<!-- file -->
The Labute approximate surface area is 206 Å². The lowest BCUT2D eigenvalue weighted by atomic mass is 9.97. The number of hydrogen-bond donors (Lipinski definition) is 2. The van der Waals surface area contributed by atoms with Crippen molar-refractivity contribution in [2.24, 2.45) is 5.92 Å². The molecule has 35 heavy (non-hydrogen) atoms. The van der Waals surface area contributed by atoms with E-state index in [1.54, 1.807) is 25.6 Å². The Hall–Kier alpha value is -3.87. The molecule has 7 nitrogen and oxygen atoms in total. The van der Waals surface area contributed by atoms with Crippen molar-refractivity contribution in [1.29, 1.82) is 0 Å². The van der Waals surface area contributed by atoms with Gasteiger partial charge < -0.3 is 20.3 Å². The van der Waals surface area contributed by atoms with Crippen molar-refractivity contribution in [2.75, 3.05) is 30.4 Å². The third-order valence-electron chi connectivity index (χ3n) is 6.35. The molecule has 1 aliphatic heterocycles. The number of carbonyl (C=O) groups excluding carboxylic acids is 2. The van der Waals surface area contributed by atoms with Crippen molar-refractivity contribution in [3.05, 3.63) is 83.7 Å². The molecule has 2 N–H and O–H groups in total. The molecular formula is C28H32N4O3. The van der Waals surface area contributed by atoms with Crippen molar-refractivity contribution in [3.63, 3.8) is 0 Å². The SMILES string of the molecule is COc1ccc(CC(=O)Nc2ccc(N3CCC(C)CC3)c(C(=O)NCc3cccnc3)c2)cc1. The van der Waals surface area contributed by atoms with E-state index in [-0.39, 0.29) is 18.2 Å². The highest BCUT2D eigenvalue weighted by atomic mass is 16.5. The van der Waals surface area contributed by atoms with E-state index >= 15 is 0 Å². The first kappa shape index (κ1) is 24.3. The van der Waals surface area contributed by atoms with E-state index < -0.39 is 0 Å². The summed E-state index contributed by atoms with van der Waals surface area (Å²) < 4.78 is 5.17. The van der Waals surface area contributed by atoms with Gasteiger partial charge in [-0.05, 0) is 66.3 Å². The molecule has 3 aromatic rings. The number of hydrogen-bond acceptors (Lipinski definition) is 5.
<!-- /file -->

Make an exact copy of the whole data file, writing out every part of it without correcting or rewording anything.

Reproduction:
The Labute approximate surface area is 206 Å². The lowest BCUT2D eigenvalue weighted by atomic mass is 9.97. The number of hydrogen-bond donors (Lipinski definition) is 2. The van der Waals surface area contributed by atoms with Crippen molar-refractivity contribution in [2.24, 2.45) is 5.92 Å². The molecule has 35 heavy (non-hydrogen) atoms. The van der Waals surface area contributed by atoms with E-state index in [1.54, 1.807) is 25.6 Å². The Hall–Kier alpha value is -3.87. The molecule has 7 nitrogen and oxygen atoms in total. The van der Waals surface area contributed by atoms with Crippen molar-refractivity contribution in [1.29, 1.82) is 0 Å². The van der Waals surface area contributed by atoms with Gasteiger partial charge < -0.3 is 20.3 Å². The van der Waals surface area contributed by atoms with Crippen molar-refractivity contribution in [2.75, 3.05) is 30.4 Å². The third-order valence-electron chi connectivity index (χ3n) is 6.35. The molecule has 1 aliphatic heterocycles. The number of carbonyl (C=O) groups excluding carboxylic acids is 2. The van der Waals surface area contributed by atoms with Crippen molar-refractivity contribution in [3.05, 3.63) is 83.7 Å². The molecule has 2 N–H and O–H groups in total. The molecular formula is C28H32N4O3. The van der Waals surface area contributed by atoms with Crippen molar-refractivity contribution in [3.63, 3.8) is 0 Å². The SMILES string of the molecule is COc1ccc(CC(=O)Nc2ccc(N3CCC(C)CC3)c(C(=O)NCc3cccnc3)c2)cc1. The van der Waals surface area contributed by atoms with E-state index in [-0.39, 0.29) is 18.2 Å². The highest BCUT2D eigenvalue weighted by atomic mass is 16.5. The van der Waals surface area contributed by atoms with E-state index >= 15 is 0 Å². The first kappa shape index (κ1) is 24.3. The van der Waals surface area contributed by atoms with E-state index < -0.39 is 0 Å². The summed E-state index contributed by atoms with van der Waals surface area (Å²) < 4.78 is 5.17. The van der Waals surface area contributed by atoms with Gasteiger partial charge in [-0.05, 0) is 66.3 Å². The molecule has 3 aromatic rings. The number of hydrogen-bond acceptors (Lipinski definition) is 5.